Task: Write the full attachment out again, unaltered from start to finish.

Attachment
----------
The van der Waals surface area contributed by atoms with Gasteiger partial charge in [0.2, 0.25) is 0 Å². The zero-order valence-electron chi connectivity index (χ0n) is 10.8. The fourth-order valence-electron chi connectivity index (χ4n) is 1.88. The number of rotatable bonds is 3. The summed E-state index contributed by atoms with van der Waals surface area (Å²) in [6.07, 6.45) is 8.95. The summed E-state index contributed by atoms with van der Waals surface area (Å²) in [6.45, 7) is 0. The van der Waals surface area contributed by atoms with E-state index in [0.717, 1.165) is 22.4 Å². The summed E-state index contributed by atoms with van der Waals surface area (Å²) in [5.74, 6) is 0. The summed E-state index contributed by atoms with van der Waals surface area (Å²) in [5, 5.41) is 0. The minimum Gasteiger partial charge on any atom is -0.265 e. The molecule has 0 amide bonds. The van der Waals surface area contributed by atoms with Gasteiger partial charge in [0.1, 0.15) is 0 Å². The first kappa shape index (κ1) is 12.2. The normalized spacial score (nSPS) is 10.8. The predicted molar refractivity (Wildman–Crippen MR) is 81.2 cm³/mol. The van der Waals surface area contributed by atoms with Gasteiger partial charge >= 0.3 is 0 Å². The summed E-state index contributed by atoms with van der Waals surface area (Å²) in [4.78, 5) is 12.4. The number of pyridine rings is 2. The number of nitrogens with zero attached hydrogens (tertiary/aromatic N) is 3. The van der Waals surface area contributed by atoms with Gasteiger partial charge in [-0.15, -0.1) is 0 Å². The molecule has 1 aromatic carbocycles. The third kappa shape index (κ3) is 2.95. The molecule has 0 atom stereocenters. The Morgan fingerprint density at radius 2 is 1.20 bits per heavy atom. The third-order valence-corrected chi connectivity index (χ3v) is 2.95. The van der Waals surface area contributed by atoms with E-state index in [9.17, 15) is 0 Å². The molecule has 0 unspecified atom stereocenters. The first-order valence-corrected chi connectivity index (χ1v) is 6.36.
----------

The van der Waals surface area contributed by atoms with Gasteiger partial charge in [0.2, 0.25) is 0 Å². The zero-order valence-electron chi connectivity index (χ0n) is 10.8. The fourth-order valence-electron chi connectivity index (χ4n) is 1.88. The number of rotatable bonds is 3. The summed E-state index contributed by atoms with van der Waals surface area (Å²) in [6.07, 6.45) is 8.95. The summed E-state index contributed by atoms with van der Waals surface area (Å²) in [6.45, 7) is 0. The van der Waals surface area contributed by atoms with E-state index in [0.717, 1.165) is 22.4 Å². The summed E-state index contributed by atoms with van der Waals surface area (Å²) in [5.74, 6) is 0. The summed E-state index contributed by atoms with van der Waals surface area (Å²) in [5, 5.41) is 0. The minimum Gasteiger partial charge on any atom is -0.265 e. The molecule has 0 amide bonds. The van der Waals surface area contributed by atoms with Gasteiger partial charge in [0.1, 0.15) is 0 Å². The first kappa shape index (κ1) is 12.2. The normalized spacial score (nSPS) is 10.8. The predicted molar refractivity (Wildman–Crippen MR) is 81.2 cm³/mol. The van der Waals surface area contributed by atoms with Gasteiger partial charge >= 0.3 is 0 Å². The summed E-state index contributed by atoms with van der Waals surface area (Å²) in [4.78, 5) is 12.4. The number of pyridine rings is 2. The number of nitrogens with zero attached hydrogens (tertiary/aromatic N) is 3. The van der Waals surface area contributed by atoms with Gasteiger partial charge in [-0.15, -0.1) is 0 Å². The molecule has 1 aromatic carbocycles. The third kappa shape index (κ3) is 2.95. The molecule has 0 atom stereocenters. The Morgan fingerprint density at radius 2 is 1.20 bits per heavy atom. The third-order valence-corrected chi connectivity index (χ3v) is 2.95. The van der Waals surface area contributed by atoms with E-state index in [9.17, 15) is 0 Å². The molecule has 0 unspecified atom stereocenters. The first-order valence-corrected chi connectivity index (χ1v) is 6.36.